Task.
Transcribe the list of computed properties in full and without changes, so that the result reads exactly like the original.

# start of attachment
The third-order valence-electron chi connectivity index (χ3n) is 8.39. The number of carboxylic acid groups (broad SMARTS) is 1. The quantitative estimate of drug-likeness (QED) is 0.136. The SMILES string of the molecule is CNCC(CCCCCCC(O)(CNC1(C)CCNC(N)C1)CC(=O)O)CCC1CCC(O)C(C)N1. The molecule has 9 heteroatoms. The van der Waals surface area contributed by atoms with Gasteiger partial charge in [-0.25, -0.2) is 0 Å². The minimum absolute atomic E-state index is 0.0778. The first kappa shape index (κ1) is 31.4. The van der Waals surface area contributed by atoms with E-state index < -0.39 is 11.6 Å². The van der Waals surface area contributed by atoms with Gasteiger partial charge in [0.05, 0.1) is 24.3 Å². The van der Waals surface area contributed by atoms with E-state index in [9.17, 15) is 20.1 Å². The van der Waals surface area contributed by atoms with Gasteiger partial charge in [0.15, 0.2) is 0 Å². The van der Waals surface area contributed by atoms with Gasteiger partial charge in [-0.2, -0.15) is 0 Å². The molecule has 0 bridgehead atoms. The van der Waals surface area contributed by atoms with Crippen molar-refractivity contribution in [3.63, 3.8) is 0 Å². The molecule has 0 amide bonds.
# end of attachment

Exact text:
The third-order valence-electron chi connectivity index (χ3n) is 8.39. The number of carboxylic acid groups (broad SMARTS) is 1. The quantitative estimate of drug-likeness (QED) is 0.136. The SMILES string of the molecule is CNCC(CCCCCCC(O)(CNC1(C)CCNC(N)C1)CC(=O)O)CCC1CCC(O)C(C)N1. The molecule has 9 heteroatoms. The van der Waals surface area contributed by atoms with Gasteiger partial charge in [-0.25, -0.2) is 0 Å². The minimum absolute atomic E-state index is 0.0778. The first kappa shape index (κ1) is 31.4. The van der Waals surface area contributed by atoms with E-state index < -0.39 is 11.6 Å². The van der Waals surface area contributed by atoms with Gasteiger partial charge in [0.05, 0.1) is 24.3 Å². The van der Waals surface area contributed by atoms with E-state index in [9.17, 15) is 20.1 Å². The van der Waals surface area contributed by atoms with Gasteiger partial charge in [0.15, 0.2) is 0 Å². The van der Waals surface area contributed by atoms with Gasteiger partial charge in [-0.2, -0.15) is 0 Å². The molecule has 0 bridgehead atoms. The van der Waals surface area contributed by atoms with Crippen molar-refractivity contribution in [3.63, 3.8) is 0 Å². The molecule has 0 amide bonds.